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Friday, April 06, 2012

RNC Fund Raising Turn Around And Teamwork Mentality Vs Obama's 'You're On Your Own'

By Susan Duclos

The New York Times delves into the Republican National Committee's fund raising turnaround since Reince Priebus took over the chairmanship of the organization and how by cutting spending to $84 million since the beginning of 2011, compared with the Democratic committee’s $122 million, has put the RNC in a much better financial situation heading into the 2012 election cycle.

They also explain how Barack Obama is doing better in fund raising than Mitt Romney is doing but detail how that will change once one candidate is officially nominated as the Republican challenger against Obama in November.

The turnaround, while the focus of the NYT piece also highlights a few things when compared to previous reports of Obama's relationship with the DNC and his refusal to financially help Senate and House Democrats in the upcoming elections and how the teamwork mentality on the GOP side is an advantage to the "You're on your own" mentality Obama is operating under.

From the NYT piece yesterday:

The party has already begun preparing for joint fund-raising operations with Mr. Romney, who has secured pledges from some of his donors to write large checks to the Republican committee if he becomes the nominee.

Compare that to a piece from The Politico from March 5, 2012:

President Barack Obama has a bleak message for House and Senate Democrats this year when it comes to campaign cash: You’re on your own.

Democratic congressional leaders, including Senate Majority Leader Harry Reid and House Minority Leader Nancy Pelosi, have privately sought as much as $30 million combined from Obama for America and the Democratic National Committee — a replay of the financial help they received from Obama in 2008 and 2010.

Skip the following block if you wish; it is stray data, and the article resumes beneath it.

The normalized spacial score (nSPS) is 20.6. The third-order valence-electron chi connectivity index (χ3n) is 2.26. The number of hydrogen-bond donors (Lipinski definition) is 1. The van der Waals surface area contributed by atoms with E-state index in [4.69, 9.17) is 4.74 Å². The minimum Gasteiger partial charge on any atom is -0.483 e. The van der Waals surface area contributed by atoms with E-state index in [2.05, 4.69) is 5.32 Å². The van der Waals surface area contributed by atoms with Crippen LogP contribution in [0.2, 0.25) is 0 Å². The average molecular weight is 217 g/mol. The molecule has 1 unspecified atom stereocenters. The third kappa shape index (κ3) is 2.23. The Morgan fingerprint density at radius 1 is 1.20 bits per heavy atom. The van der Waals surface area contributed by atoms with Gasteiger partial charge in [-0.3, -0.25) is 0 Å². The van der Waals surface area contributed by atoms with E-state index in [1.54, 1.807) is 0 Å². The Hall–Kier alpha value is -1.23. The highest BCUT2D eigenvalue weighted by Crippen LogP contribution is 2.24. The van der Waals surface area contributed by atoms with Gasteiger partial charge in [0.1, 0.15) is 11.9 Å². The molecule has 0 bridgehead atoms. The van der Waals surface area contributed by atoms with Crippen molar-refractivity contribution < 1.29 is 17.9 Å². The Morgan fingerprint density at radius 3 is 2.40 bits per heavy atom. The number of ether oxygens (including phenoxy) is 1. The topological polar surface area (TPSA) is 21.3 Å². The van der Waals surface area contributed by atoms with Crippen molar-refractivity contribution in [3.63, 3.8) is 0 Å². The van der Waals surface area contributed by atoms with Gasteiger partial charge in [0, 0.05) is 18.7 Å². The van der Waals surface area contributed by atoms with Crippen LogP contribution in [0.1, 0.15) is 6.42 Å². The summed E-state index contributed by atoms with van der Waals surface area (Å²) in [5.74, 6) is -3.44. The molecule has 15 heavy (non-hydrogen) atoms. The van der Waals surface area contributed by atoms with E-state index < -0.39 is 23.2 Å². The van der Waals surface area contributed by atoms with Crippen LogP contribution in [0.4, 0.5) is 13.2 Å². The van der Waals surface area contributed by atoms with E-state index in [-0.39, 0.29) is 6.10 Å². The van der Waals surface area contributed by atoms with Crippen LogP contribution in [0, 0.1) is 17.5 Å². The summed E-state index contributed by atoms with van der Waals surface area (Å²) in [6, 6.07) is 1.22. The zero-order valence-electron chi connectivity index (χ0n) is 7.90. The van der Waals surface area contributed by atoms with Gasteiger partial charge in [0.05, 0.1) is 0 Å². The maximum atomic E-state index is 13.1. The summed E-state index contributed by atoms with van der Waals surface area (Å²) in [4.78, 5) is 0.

But that’s not going to happen, top Obama aides Jim Messina and David Plouffe told Reid and Pelosi in back-to-back meetings on Capitol Hill on Thursday, according to sources familiar with the high-level talks. It was a stark admission from a presidential campaign once expected to rake in as much as $1 billion of just how closely it is watching its own bottom line.

Despite the angst of some GOP supporters that claim the long protracted primary season will harm the party, once a candidate is officially nominated, the fund raising is guaranteed to improve for that candidate and the advantages go farther than just the presidential election in November.

The DNC pulled in more money but they also spent far more to date and that will continue because Senate Democrats must spend more to defend more than double the amount of seats than Senate Republicans have to. (23/10)

Senate composition:

Democrats hold 51 seats and there are two Independents that caucus with Democrats for the most part. Republicans hold 47 seats.

While the race to take control of the Senate in addition to thwarting Obama's reelection aspirations, may seem to make the job harder on the RNC and GOP supporters, the preplanned teamwork in comparison to the amounts of money the DNC will be forced to spend protecting their Senate majority, along with the dog eat dog method Obama is implementing with financial resources, hands a massive advantage to the Republican party as a whole for the 2012 elections.